1) What constitutes research?
Research is a conscious and planned, critical and exhaustive intellectual activity, devoted to investigation of a phenomenon with the objective of expanding the frontiers of existing stock of knowledge. Such a process of investigation becomes scientific when a designated set of methods or techniques are applied to secure, measure, analyse and interpret data in a cycle of research ranging from the choice of a problem to the writing of the final report.
2) What is the need and purpose of research?
The need for research is to build up an infrastructure for creating new knowledge to develop a knowledge reservoir. The application of this knowledge for socioeconomic and cultural development of a country to provide material well being of societies, is the purpose.
3) Distinguish between basic and applied research.
Basic research studies a phenomena, essentially to obtain knowledge of it whose applications may or may not have any bearing on any application in the immediate future or even after a long time. Generally this type of research demands a very high order of intellectual caliber; intuition also plays an important role in this type of research. Those who are involved in basic research devote their efforts to the formulation or reformulation of theories and may not be concerned at all with
their application. Applied research on the other hand, is to acquire knowledge on the practical
application of the theoretical base already built up which is expected to solve a critical problem
4) What are the concepts that could be formed into a framework?
The concepts that could form a framework are: Theory, Hypothesis, Variables, Data/facts, Organisation of data/facts, Analysis, Interpretation, Conclusions, Generalisations, Tests for Validity of findings, Application to solve a problem, finally adding to the pool of knowledge.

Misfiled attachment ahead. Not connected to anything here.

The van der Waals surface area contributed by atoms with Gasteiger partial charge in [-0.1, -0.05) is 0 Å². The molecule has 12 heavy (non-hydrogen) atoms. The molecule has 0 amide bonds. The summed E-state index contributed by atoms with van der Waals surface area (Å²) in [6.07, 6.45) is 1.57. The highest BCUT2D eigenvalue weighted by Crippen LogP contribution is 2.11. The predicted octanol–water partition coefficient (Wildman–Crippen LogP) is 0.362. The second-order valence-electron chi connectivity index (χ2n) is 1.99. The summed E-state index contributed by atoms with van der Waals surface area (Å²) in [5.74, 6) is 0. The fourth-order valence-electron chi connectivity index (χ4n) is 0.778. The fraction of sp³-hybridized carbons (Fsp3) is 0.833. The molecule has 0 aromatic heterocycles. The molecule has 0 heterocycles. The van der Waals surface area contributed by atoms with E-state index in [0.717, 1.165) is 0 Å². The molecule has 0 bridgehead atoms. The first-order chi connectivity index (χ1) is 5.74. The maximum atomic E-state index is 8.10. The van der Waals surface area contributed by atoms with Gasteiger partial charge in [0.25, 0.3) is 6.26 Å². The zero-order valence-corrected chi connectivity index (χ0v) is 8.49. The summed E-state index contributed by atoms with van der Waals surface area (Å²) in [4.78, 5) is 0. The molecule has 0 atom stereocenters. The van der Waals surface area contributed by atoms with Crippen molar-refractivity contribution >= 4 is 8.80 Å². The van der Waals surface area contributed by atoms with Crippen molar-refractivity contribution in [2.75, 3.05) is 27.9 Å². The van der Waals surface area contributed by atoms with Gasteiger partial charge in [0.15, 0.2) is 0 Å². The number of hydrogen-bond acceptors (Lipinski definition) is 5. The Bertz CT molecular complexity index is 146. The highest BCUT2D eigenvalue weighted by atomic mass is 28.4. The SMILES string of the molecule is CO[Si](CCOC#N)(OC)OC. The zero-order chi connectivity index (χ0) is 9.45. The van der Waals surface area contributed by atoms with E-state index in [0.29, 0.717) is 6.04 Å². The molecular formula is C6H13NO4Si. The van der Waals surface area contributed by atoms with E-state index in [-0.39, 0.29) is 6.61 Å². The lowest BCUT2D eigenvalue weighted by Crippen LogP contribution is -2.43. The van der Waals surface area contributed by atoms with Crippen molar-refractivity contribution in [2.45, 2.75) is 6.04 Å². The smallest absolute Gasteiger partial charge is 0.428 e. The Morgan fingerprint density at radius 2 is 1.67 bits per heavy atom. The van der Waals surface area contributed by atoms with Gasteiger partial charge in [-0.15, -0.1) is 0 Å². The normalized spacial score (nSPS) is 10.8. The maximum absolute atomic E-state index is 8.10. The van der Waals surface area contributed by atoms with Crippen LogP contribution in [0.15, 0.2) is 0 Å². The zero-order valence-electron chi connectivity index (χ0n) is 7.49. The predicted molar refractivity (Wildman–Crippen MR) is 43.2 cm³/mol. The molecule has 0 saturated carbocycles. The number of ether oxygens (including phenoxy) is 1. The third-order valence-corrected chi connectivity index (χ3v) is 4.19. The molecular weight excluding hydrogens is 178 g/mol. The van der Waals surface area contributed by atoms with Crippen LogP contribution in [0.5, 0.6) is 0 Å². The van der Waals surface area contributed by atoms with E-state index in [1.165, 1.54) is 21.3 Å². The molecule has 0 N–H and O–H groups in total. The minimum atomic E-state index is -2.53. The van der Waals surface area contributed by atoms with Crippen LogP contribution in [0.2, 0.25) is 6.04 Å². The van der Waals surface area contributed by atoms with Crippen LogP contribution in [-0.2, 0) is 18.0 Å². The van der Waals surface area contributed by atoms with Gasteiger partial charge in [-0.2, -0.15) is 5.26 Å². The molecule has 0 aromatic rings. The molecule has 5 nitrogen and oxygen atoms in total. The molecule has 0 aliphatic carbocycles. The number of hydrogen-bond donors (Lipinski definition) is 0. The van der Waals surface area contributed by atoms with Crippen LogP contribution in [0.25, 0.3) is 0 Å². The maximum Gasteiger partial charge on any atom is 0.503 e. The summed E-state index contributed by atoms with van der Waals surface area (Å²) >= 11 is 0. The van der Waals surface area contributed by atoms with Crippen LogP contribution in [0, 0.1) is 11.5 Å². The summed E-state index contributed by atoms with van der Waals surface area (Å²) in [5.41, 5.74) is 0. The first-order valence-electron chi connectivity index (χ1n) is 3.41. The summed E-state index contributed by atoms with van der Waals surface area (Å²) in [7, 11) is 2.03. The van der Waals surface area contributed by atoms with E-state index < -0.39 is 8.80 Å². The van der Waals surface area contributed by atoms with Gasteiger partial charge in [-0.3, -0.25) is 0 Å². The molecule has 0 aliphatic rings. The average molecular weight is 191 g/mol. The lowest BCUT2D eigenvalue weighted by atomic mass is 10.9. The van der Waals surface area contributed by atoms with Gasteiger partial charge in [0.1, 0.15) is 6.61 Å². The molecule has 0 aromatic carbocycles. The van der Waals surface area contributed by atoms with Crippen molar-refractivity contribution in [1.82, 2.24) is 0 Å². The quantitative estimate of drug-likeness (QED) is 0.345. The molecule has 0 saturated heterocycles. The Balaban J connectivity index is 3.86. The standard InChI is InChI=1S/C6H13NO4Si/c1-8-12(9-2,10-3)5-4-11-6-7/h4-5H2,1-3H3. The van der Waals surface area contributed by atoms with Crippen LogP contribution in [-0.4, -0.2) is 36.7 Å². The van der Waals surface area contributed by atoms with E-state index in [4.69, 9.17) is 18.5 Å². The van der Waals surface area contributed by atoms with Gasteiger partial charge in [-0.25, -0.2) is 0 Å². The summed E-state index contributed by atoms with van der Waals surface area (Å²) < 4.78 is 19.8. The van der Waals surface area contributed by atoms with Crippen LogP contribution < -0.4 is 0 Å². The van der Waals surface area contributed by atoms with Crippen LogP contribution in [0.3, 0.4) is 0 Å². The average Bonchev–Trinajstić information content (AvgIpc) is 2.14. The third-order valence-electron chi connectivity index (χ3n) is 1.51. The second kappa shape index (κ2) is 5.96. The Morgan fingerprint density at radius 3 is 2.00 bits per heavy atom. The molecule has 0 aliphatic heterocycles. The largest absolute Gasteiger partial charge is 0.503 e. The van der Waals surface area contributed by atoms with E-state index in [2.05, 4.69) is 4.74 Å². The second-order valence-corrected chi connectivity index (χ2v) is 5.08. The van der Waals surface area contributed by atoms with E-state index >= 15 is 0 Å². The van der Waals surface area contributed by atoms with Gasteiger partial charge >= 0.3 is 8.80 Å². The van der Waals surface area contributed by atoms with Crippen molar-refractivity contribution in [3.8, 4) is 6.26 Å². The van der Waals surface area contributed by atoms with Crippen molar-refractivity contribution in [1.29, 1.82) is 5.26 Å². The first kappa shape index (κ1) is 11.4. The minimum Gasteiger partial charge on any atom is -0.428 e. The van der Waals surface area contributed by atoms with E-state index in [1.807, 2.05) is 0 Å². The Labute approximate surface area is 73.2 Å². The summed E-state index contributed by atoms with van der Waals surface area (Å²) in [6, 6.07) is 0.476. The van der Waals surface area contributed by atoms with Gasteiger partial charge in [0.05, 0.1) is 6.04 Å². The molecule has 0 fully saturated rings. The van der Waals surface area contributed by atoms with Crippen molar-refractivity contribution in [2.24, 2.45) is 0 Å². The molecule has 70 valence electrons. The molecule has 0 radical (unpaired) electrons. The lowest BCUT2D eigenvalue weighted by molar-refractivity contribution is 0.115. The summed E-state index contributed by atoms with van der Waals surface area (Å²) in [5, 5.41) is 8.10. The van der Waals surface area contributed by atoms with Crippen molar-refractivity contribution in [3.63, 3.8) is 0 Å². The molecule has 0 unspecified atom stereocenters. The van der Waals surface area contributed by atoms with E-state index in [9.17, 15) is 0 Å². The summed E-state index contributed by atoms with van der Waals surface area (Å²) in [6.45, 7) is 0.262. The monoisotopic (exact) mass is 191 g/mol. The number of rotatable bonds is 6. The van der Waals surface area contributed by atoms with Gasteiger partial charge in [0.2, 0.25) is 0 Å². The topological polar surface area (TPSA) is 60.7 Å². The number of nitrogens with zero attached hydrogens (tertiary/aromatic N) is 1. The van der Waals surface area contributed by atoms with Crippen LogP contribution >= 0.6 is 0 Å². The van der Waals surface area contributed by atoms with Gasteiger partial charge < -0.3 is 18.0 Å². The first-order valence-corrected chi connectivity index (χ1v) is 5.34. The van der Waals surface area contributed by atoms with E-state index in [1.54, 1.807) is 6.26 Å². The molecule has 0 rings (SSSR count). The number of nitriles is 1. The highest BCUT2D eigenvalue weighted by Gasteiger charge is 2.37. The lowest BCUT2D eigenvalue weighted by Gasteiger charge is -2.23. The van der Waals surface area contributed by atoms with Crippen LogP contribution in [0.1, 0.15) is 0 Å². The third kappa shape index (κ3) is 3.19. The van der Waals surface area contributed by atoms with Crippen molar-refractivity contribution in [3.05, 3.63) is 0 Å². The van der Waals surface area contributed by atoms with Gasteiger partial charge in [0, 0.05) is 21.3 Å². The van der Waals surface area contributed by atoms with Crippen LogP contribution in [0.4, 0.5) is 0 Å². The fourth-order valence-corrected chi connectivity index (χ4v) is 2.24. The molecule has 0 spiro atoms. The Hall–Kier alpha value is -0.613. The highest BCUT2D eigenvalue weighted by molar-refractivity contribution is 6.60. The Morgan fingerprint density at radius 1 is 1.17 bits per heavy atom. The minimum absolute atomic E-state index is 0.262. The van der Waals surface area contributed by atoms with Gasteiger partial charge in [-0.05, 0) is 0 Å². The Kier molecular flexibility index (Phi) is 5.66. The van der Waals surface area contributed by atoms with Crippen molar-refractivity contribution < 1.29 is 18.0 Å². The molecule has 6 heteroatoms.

5) What are the characteristics of modern research?
The general characteristics of modern research are:
• Research is the only way by which new knowledge can be created.
• It is highly intellectual, time consuming, long drawn, slow, sometimes frustrating and rarely spectacular.
• It is multi disciplinary and multidimensional.
• Most research is team effort, mostly undertaken corporate bodies.
• Modern Research is highly professional.
• Research funding is a very characteristic of modern research.
• Dissemination of results of research is systematically organised in modern research for peer review.
• Information Support services are also highly organised.
6) Mention some of the criteria for selection of topics for research.
Some of the sources for selecting a research are:
• The field that lends itself for study and research to identify areas of research is one of the best sources for taking suitable topics for investigation.
• The application of Information Technology to library and information science is a fertile area for research.
• Literature surveys in library and information studies are also a good source.
• Since Library and Information studies are increasingly multidisciplinary, attending such multidisciplinary conferences could throw light on the selection of a research topic.
• Senior professionals experts and academic leaders could suggest topics for research.
• Lists of topics of research university departments in Library and Information Science, Industries and Governments are also useful sources.
7) State the logical processes of scientific method as applied to research
Some of the logical processes of scientific method are:
• Identification of the research topic which would a proper formalstatement;
• Review of relevant literature to assess what has been already done in the topic taken for research;
• Collection of already established facts and figures on the topic of research;
• Formulation of a carefully drafted hypothesis;
• Testing the hypothesis, on the basis of a thoughtful research design;